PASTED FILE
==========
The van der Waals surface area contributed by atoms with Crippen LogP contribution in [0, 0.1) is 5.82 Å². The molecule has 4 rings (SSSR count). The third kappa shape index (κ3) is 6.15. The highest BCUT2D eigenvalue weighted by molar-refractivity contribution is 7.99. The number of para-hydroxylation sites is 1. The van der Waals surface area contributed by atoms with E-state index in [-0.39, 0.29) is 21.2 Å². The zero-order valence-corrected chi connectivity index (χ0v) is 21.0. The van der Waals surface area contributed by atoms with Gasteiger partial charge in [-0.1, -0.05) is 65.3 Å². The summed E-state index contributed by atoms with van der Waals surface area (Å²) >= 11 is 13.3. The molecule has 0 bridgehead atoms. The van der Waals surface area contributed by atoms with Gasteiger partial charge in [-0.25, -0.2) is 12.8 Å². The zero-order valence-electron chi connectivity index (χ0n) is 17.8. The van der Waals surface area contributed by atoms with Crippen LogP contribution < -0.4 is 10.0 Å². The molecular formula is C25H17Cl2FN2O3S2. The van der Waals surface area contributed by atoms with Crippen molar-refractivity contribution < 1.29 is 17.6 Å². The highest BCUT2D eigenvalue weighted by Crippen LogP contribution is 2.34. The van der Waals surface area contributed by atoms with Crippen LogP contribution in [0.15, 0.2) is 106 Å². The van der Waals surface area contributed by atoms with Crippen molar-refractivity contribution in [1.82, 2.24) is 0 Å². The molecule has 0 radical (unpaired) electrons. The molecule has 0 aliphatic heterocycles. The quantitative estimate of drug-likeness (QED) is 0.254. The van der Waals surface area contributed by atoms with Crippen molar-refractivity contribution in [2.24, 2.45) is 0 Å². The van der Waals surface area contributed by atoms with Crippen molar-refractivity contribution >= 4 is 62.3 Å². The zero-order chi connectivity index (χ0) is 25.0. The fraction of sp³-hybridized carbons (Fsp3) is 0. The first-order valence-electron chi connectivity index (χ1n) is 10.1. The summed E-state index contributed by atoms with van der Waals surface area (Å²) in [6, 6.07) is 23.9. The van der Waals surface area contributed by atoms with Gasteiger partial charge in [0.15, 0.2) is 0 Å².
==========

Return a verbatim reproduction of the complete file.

The van der Waals surface area contributed by atoms with Crippen LogP contribution in [0, 0.1) is 5.82 Å². The molecule has 4 rings (SSSR count). The third kappa shape index (κ3) is 6.15. The highest BCUT2D eigenvalue weighted by molar-refractivity contribution is 7.99. The number of para-hydroxylation sites is 1. The van der Waals surface area contributed by atoms with E-state index in [-0.39, 0.29) is 21.2 Å². The zero-order valence-corrected chi connectivity index (χ0v) is 21.0. The van der Waals surface area contributed by atoms with Gasteiger partial charge in [-0.1, -0.05) is 65.3 Å². The summed E-state index contributed by atoms with van der Waals surface area (Å²) >= 11 is 13.3. The molecule has 0 bridgehead atoms. The van der Waals surface area contributed by atoms with Gasteiger partial charge in [-0.25, -0.2) is 12.8 Å². The zero-order valence-electron chi connectivity index (χ0n) is 17.8. The van der Waals surface area contributed by atoms with Crippen LogP contribution < -0.4 is 10.0 Å². The molecular formula is C25H17Cl2FN2O3S2. The van der Waals surface area contributed by atoms with Crippen molar-refractivity contribution < 1.29 is 17.6 Å². The highest BCUT2D eigenvalue weighted by Crippen LogP contribution is 2.34. The van der Waals surface area contributed by atoms with Crippen LogP contribution in [0.15, 0.2) is 106 Å². The van der Waals surface area contributed by atoms with Crippen molar-refractivity contribution in [1.82, 2.24) is 0 Å². The molecule has 0 radical (unpaired) electrons. The molecule has 0 aliphatic heterocycles. The quantitative estimate of drug-likeness (QED) is 0.254. The van der Waals surface area contributed by atoms with Crippen molar-refractivity contribution in [2.24, 2.45) is 0 Å². The van der Waals surface area contributed by atoms with Crippen molar-refractivity contribution >= 4 is 62.3 Å². The zero-order chi connectivity index (χ0) is 25.0. The fraction of sp³-hybridized carbons (Fsp3) is 0. The first-order valence-electron chi connectivity index (χ1n) is 10.1. The summed E-state index contributed by atoms with van der Waals surface area (Å²) in [6, 6.07) is 23.9. The van der Waals surface area contributed by atoms with Gasteiger partial charge in [0.15, 0.2) is 0 Å².